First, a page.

Another step will be hiring someone to fix the damage. Take time to think about the right materials and products. For instance, this disaster shows the importance of building mould-resistant homes. Not installing mould-resistant products can cost you much more in the long run.
When you’re ready to find a contractor, wait for the right one because many of them are going to be busy. Talk only to contractors who have plenty of experience restoring water-damaged homes.
These pros will know, for example, that if your basement was flooded, at least one foot of drywall above the flood line needs to be removed, plus all the drywall below the flood line, all the insulation in this area and all the flooring. Even if there is ceramic tile on top of a wood substrate it all has to be pulled up because the wood will hold moisture.
The Alberta flood has to change the way we build. It’s our wake-up call.
There’s no denying that we’re facing all kinds of extreme weather — everything from tornadoes and floods to extreme heat and droughts. And that’s just in Canada.
If we want to build and rebuild right, we have to take into account the surrounding environment. And if the environment changes, the way we build must change, too.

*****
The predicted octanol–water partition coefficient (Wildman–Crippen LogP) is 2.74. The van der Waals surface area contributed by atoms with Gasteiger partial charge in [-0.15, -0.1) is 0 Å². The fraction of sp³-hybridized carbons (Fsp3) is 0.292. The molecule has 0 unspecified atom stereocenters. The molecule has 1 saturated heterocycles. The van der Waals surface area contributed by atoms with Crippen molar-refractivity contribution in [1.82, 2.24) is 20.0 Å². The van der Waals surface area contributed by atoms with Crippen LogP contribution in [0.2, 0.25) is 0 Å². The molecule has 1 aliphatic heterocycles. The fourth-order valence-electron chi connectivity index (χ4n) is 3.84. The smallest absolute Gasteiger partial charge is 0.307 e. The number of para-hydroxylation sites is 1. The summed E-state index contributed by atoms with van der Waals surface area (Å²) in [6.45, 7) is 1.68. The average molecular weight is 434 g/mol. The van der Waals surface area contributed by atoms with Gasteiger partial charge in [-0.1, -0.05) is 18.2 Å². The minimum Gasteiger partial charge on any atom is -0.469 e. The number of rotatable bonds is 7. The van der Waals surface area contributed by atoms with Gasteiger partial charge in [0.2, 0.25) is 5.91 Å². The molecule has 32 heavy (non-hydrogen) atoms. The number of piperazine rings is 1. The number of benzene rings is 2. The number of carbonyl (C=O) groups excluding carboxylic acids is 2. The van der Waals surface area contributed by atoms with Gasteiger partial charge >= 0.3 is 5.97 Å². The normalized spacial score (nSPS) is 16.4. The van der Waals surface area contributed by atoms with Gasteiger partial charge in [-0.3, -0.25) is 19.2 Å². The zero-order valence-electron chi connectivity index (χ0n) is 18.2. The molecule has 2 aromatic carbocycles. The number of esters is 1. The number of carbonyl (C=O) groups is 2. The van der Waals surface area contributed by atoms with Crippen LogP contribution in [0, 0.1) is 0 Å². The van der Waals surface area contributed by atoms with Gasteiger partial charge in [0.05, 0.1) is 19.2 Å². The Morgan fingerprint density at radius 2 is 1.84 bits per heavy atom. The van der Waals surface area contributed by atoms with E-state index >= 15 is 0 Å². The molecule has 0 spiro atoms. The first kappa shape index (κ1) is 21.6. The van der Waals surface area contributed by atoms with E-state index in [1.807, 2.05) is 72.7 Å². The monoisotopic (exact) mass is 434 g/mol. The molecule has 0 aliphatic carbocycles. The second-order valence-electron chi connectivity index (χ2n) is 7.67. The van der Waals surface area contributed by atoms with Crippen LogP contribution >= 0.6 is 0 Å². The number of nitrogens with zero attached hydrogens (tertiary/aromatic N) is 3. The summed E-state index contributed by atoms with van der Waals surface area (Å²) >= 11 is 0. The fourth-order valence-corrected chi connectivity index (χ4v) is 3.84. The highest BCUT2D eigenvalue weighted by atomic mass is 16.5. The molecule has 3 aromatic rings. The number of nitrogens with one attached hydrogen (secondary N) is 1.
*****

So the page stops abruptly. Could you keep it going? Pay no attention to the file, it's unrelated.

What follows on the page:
Catch Mike Holmes in his new series, Holmes Makes It Right Tuesdays at 9 p.m. on HGTV. For more information, visit For more information on home renovations, visit


  1. Thank you for coming to take a look at our area. I am from High River and my main floor flooded as well as my basement. I think the biggest stumbling block we are all looking at is the timeline (I will be out until probably Oct/Nov) and the limitations of insurance agencies. When they gie us a limited amount of money to rebuild our homes we have to choose the materials and finishes very wisely. I really want to follow all the great advice I have seen on your shows, Brian B's and Scott's. BUT I am very limited with what resources I have to play with. My condo mates and I live on very limited budgets and we take care of what we have because we can't afford to have huge bills coming in. I understand the need to upgrade now that the flooding has demo'd most of our homes etc. Can you put on face book some of the better products that are still cost conscience for us to take a look as so we can make the smart decisions when they get to rebuilding our little condos. I do know that I want to use dry core on my basement floor (Thanks Brian B for that heads up) now I just have to research it and go from there. Please and Thanks. Dawn Turner

    1. Hi Dawn! I encourage you to forward this message to Mike via his contact page on his website, or through Facebook! This is an unoffical fan run site, so Mike probably doesn't read many comments posted here! You have a lot of good things to say, thank you for sharing them :) God bless!

  2. Flood damage is such a big thing for me. The house full of mud and water and also the things and the furniture. It's really a frustrating event.